Mult Scler 2003 Mar;9(2):148-53
Beatty WW, Orbelo DM, Sorocco KH, Ross ED.
Department of Communication Sciences and Disorders, University of Oklahoma Health Sciences Center, PO Box 26901, Oklahoma City, OK 73190, USA.
Deficits in cognition have been repeatedly documented in patients with multiple sclerosis (MS), but their ability to comprehend emotional information has received little study.
Forty-seven patients with MS and 19 demographic controls received the comprehension portion of the Aprosodia Battery, which is known to be sensitive to the impairments of patients with strokes and other neurological conditions.
Patients also received tests of hearing, verbal comprehension and naming, a short cognitive battery, and the Beck Depression Inventory.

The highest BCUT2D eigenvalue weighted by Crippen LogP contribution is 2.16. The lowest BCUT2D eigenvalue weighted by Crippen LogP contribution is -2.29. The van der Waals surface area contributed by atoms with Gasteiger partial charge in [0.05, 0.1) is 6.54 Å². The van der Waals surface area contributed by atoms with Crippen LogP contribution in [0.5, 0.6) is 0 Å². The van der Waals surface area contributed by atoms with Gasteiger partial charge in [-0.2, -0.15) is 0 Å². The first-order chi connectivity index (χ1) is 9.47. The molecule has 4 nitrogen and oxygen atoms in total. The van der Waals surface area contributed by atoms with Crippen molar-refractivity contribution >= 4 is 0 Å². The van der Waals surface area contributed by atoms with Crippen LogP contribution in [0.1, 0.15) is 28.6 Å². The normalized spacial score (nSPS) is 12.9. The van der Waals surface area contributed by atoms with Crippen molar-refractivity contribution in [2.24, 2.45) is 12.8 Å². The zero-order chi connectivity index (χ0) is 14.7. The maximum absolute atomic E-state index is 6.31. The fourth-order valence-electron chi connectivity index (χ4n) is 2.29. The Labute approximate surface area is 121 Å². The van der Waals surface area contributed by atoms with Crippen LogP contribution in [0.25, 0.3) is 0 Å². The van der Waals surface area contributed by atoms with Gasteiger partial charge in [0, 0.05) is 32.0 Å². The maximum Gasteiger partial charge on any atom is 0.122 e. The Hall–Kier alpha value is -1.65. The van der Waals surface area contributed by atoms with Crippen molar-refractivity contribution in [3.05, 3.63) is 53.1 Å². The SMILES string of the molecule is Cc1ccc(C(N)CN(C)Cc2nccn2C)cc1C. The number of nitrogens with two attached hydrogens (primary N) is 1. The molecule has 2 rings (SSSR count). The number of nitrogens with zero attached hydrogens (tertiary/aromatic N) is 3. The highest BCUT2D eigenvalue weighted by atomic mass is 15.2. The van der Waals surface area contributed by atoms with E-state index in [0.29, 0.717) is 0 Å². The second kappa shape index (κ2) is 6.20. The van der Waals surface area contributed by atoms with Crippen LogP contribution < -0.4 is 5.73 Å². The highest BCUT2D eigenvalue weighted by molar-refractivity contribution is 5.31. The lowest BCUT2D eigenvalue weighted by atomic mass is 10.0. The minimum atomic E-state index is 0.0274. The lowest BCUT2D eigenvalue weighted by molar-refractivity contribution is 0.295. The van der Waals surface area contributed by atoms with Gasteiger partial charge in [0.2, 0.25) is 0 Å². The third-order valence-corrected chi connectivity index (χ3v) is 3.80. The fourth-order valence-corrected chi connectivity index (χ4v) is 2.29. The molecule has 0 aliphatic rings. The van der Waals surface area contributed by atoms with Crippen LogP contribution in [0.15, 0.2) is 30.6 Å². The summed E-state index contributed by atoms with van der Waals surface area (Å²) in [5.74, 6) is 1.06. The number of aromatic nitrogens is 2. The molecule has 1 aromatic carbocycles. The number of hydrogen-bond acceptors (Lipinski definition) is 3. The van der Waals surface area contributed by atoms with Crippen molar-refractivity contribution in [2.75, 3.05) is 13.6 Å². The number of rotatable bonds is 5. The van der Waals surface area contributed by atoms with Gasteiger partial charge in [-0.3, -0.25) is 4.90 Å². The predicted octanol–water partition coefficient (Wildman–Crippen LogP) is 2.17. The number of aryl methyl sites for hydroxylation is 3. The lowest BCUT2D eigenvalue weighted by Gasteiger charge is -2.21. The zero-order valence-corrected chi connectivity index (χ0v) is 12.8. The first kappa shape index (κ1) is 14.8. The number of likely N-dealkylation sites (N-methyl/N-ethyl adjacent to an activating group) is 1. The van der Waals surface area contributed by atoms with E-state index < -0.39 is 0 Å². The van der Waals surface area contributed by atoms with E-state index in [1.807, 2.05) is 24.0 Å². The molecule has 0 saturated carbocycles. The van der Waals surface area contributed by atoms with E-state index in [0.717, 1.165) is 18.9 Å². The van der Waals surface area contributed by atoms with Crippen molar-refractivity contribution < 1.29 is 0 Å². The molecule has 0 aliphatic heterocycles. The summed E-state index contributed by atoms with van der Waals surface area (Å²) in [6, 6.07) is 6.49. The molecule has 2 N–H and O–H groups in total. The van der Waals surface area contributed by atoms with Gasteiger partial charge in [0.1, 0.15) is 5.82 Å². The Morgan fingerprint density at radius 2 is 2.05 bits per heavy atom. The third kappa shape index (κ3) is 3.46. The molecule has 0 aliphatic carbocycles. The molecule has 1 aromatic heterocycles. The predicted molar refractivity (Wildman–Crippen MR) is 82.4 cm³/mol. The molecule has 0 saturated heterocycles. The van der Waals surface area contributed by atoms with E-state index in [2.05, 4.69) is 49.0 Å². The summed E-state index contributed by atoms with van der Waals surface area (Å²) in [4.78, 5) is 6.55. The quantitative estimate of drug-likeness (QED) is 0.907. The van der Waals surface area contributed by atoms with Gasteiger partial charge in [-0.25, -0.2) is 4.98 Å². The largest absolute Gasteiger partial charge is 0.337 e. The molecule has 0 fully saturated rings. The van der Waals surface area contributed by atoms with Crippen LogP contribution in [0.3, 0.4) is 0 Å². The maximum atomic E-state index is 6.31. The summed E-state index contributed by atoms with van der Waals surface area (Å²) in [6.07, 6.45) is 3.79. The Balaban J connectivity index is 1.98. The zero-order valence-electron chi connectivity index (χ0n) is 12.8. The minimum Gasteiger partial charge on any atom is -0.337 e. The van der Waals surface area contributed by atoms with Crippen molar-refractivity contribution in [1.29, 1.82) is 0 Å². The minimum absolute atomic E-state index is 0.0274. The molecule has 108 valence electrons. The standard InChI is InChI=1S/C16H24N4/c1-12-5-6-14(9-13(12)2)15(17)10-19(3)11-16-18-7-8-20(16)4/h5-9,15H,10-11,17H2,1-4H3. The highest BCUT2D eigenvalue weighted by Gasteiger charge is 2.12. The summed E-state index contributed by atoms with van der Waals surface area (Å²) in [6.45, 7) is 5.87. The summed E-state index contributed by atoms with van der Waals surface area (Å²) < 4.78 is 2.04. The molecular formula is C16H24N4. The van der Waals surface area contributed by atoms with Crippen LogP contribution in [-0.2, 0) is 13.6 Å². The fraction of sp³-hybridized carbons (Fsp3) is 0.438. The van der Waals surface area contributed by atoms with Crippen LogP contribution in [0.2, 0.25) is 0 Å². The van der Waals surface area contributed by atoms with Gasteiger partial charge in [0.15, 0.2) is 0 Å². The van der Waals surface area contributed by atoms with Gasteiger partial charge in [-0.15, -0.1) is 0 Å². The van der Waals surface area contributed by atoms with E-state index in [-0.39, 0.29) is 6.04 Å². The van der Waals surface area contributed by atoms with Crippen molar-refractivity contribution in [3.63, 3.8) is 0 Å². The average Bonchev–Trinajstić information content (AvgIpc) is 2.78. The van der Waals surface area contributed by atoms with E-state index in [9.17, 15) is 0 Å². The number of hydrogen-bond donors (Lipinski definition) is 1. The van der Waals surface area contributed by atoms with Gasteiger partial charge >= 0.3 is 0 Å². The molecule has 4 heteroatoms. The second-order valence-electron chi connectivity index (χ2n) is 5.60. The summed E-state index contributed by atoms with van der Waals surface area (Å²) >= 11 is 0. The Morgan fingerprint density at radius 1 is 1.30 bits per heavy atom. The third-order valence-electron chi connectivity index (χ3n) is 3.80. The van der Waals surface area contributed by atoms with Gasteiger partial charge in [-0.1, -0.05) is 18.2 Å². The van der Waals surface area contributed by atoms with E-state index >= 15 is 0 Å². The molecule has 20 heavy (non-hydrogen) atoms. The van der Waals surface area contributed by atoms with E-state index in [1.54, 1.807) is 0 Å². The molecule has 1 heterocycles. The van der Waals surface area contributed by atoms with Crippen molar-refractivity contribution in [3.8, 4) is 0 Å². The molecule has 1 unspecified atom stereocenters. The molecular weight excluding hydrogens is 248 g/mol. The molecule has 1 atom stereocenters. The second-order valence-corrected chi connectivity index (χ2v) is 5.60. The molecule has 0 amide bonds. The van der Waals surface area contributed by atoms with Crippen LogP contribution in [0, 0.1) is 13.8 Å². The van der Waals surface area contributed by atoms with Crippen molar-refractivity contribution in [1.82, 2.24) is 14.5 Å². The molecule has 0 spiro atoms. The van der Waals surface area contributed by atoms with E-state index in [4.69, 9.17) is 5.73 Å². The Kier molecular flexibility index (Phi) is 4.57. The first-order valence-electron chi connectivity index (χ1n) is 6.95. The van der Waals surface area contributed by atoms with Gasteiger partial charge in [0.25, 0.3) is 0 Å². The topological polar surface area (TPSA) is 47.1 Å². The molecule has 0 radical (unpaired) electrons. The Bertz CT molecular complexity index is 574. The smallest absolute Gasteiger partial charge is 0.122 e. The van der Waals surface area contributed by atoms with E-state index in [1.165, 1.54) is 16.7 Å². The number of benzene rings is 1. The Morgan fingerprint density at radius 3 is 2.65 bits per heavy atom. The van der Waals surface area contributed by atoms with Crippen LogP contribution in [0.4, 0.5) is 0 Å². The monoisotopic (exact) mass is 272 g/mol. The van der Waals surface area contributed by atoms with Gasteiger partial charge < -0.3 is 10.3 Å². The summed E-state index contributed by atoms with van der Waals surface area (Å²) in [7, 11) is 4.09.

Patients with MS were impaired in identifying emotional states from prosodic cues.
The magnitude of the deficits was greatest for patients with severe physical disability and under test conditions of limited prosodic information.
Correlational analyses suggested that the patients' difficulties in comprehending affective prosodic information were not secondary to hearing loss, aphasic deficits, cognitive impairment, or depression.
For some patients with MS, deficits in comprehending emotional information may contribute to their difficulties in maintaining effective social interactions.